Sept. 14, 2010
By Matt Winkeljohn
It had been a while since I’d seen a Volkswagen Scirocco, and the one growling in front of me at Techwood and Bobby Dodd Way on Tuesday was only one of a few harbingers of strangeness.
As the stinking brown car – with a windshield that had long cracks running horizontally from what looked like a bullet hole – rumbled (muffler-less?) while waiting on the traffic light, I was eager to park and get inside. Wanted to hear Paul Johnson opine three days removed from a ghastly loss at Kansas.
My window was down. Beautiful day. A dragonfly was just outside my window. Odd. It hovered like a hummingbird, but with a lighter “whirrrr” sound made by its wings. Maybe I shoulda put my window up.
I looked back at the Scirocco, which had a hand-mounted fan on the dash. I turned back to check the dragonfly. “Whap!” It zipped right into my head, bounced off my temple, and back out the window. Then, gone.
As I parked moments later, I was reminded of a column by Dave Kindred, who wrote at The Atlanta Journal-Constitution when I started there in 1987. Dave was, and still is, often masterful.
He once columnized from Las Vegas before what I recall was to be a Marvin Hagler fight. I remember him writing about taking a cab whose driver had a sneer. There was tale of a dragonfly buzzing around in the car, I think, and the cabbie was smoked about it.
Eventually, the cabbie rocketed his hand, palm up, and, “Whump!” he crushed his antagonist against the ceiling in a blot of pulp and wings.
Moments after this odd recollection, I was listening to Georgia Tech’s coach speak of his team ridding itself of a pest of different sort, the lingering stench of a loss.
“I am actually looking forward to getting last week behind us and getting into conference play,” the coach said in referencing a pending trip to North Carolina.
From Johnson’s vantage point, the Yellow Jackets did an OK job preparing to play the Jayhawks, but showed up expecting cruise control to be enough. In the words of the boss, “We just didn’t play with any zip or burning desire; they wanted to win more than we did.”
From the inside looking around (which is to say from a player’s perspective), B-back Anthony Allen feels like practice last week had a stench. His take was that the Jackets – note how he does not include coaches – had a clunker of a week heading to Lawrence, Kan.
Then, there was something of funereal ambience.
“It started in practice. We didn’t prepare good enough, and then before the game we were real flat,” Allen recalled. “The locker room was real quiet. People were in their own zones, wasn’t anybody ready to play.
“You could sense it a little bit [in practice] when guys are getting tired, or the effort isn’t as good as it usually is. That happened a little last week. The coaches tried to prepare us. It was a matter of us making errors. Practice like it’s a game.”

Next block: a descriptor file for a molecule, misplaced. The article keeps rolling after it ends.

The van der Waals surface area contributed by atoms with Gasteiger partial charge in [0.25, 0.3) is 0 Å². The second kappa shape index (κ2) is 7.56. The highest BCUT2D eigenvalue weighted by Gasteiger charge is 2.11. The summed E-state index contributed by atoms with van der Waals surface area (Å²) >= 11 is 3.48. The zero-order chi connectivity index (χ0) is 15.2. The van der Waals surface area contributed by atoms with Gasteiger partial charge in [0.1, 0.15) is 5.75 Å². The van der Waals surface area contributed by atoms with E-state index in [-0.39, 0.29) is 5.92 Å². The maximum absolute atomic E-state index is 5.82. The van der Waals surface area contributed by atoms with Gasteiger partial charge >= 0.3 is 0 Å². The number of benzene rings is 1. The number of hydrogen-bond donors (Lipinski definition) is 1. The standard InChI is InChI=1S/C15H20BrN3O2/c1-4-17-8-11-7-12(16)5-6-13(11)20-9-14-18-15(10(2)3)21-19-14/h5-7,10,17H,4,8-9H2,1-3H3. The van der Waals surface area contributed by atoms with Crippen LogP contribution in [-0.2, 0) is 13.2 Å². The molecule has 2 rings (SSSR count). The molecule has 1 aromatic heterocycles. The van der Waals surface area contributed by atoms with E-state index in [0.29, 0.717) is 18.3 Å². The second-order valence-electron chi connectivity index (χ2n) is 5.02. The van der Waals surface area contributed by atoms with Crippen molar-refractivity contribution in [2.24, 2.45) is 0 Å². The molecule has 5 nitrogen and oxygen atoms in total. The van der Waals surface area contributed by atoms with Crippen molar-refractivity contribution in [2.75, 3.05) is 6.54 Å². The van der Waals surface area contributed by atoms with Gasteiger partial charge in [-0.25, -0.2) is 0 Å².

Put another way, defensive end Jason Peters said, “I don’t think we were as focused mentally. We didn’t do what we needed to do. It wasn’t what Kansas did. It was our own internal operation.”
It’s easy to wonder after a game in which there were unacceptable short-comings and lethargy in all phases whether there will be changes. There will be, apparently.
And you can bet that freshman A-back B.J. Bostic will stay close to Johnson on the sideline, which Johnson suggested would help the player get in the game. That was a problem at Kansas, where even though Bostic was supposed to be shuttling plays in, he was at one point off standing by himself. “If he wants to,” Bostic will play, the coach said.
That’s how discombobulated the Jackets were at Kansas.
Should normalcy return this week, Tech will figure out how to slow the passing attack of the Tar Heels and Marietta’s T.J. Yates, and the Jackets’ passing attack will be more on beam, and yada, yada, yada.
All the X’s and O’s will be important, but mindset may matter most. There’s only so much a coaching staff can do here. At some point, players have to be accountable for assignments, energy and attention to detail. They have to install their own urgency.
“From the looks of the game, I can certainly motivate better,” Johnson said, “but you know what my experience has been in 31 years? That’s movie-TV crap.
“You’d better be able to motivate yourself because I’m not going to motivate you 12 Saturdays a year, and anybody that thinks you’re going to go in the locker room and somebody is going to punch a locker or cave in a blackboard, or head-butt somebody and everybody [goes] `AHHH!’ . . . that’s make-believe. It doesn’t happen.”
Nope. At some points, blood needs to boil and it’s not always up to coaches to make that happen. It’s time – and will be for the rest of the season — for more peer-to-peer accountability, passion and a penchant for precision in practice.
Then, perhaps we’ll see the Tar Heels in the role of the dragon fly . . . Kindred’s, not mine.
“You get (ticked) [after a game like Kansas]. It’s a rude awakening,” said senior linebacker Brad Jefferson. “You hate to lose. You’ve just got to get in your playbook. Tune in at practice, even when you’re on the sideline.”
If this doesn’t make sense, send complaints to somebody in Athens. Or, if this strikes you as coherent, surprise me with an e-mail at email@example.com.